Of course at the time I thought he was going for the win. So that's why I was extra exuberant. But he ended up third. Which is still totally awesome! I think the train has been let out of the station (Get it? Hahahaha, I crack me up...). With a podium under his belt I'm hoping that will give him some confidence to go after it more. Thomas has always been strong. So this just confirms it to me. Well done Bud.

See, he's leaving the station...
 As for Dusty, Steve and myself we all did just fine considering. I ended up 28th (Meh, I was so busy yelling. I forgot to sprint myself.) Steve got 21st which is super solid. As well as Dusty getting 14th.

We all rode aggressively and had a good time. And isn't that what it's all really about?

Thanks for wading through this breathy one.

Rubber side down,

Big E

Friday, June 15, 2012

Famous Friday

Hey y'all!

Today is Friday. As Friday is traditionally famous around here I thought I would slot a few purdy pictures in here to set the weekend off right.

This weekend is also the second of the OBRA Road Race Championships that my team Capitol Velo are putting on. I'll be volunteering again because as I've stated before I'm "fat fit" and this is just a "fit" riders race course. So I'll be enjoying the action from my rear view mirror the whole day.

I got to say I am thoroughly impressed by director sportifs that can stay seated for a 6 hour stage. I've done my lead car work in 3 hour shifts and I was spent by the end of the day. So those guys must be beat!

Anyway, if you are in the Salem, Or are this weekend come out and cheer the racers on. It should be a fun time. 

And now, on with the show...

Anyone into Top Gear will know who this is.

I said what I said and now theres all this... The Beatles.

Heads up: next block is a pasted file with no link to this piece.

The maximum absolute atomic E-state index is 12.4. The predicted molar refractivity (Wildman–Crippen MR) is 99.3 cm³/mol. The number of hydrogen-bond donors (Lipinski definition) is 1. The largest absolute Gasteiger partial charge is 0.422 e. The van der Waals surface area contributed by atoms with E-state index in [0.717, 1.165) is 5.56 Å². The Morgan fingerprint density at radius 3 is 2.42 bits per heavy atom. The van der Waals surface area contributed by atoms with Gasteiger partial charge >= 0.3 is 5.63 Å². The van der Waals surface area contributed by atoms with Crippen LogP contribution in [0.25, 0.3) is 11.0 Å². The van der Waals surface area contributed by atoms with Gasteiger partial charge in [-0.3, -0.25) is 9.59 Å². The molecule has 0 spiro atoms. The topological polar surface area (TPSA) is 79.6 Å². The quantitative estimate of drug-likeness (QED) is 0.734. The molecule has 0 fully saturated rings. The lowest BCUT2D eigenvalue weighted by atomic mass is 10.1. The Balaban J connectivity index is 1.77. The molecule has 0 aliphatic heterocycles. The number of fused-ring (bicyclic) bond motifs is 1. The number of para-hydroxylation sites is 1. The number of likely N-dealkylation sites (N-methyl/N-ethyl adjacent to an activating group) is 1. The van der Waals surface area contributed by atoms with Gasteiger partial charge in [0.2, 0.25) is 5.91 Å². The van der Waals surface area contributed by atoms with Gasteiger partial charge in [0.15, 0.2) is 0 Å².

Kirsten Dunst

Olivia Palermo

I wonder if this was taken in Paris as well...
Please note that with the exception of the brooding model (Probably because she's hungry.) that all these people are smiling. Why, may you ask, are the smiling? Because riding a bicycle is fun. You can't argue with it. It's science....

Have a great weekend!

Rubber side down,

Big E

Thursday, June 14, 2012

The USADA vs. Lance

If you have any interest in the professional side of cycling I'm sure you've already heard that the USADA (United States Anti Doping Association) has filed formal charges against Lance Armstrong along with several other people within the US Postal/Discovery cycling teams. Including, but not limited too, the Director Sportif Johan Bruyneel.  The fact that this has happened shouldn't be a surprise to anyone that's been following the Lance saga for any length of time. Once the doors had been quickly closed on the Federal investigation. The USADA had said that they were going to pick up the case and pursue it on their own.

They sent out this letter to Lance, Johan several other people being charged as well as the authorities within the triathlon world (Lance has been suspended from competition, pending the investigation.). The long and short of it is they are charging all of them with use, encouragement of use and distribution of illegal performance enhancing substances.

Again, for anyone that's been paying attention for a while none of these things are new.  And while as always Lance is a polarizing figure. It seems to be a very black and white issue for a lot of people (Lance included.). You're either for him or against him.

But like almost all things its not that simple when you really start to look at it.  Let me explain...

So lets say the USADA goes after Lance with guns a blazing and Lance fires back (Like he's already starting to do.) and it ends up in court. Which I'm sure it will. The USADA has never lost a doping case. But neither has Lance. Mr. Teflon hasn't had one thing stick. When everyone else around him that has been accused has fallen. I'm sure the battle will be epic!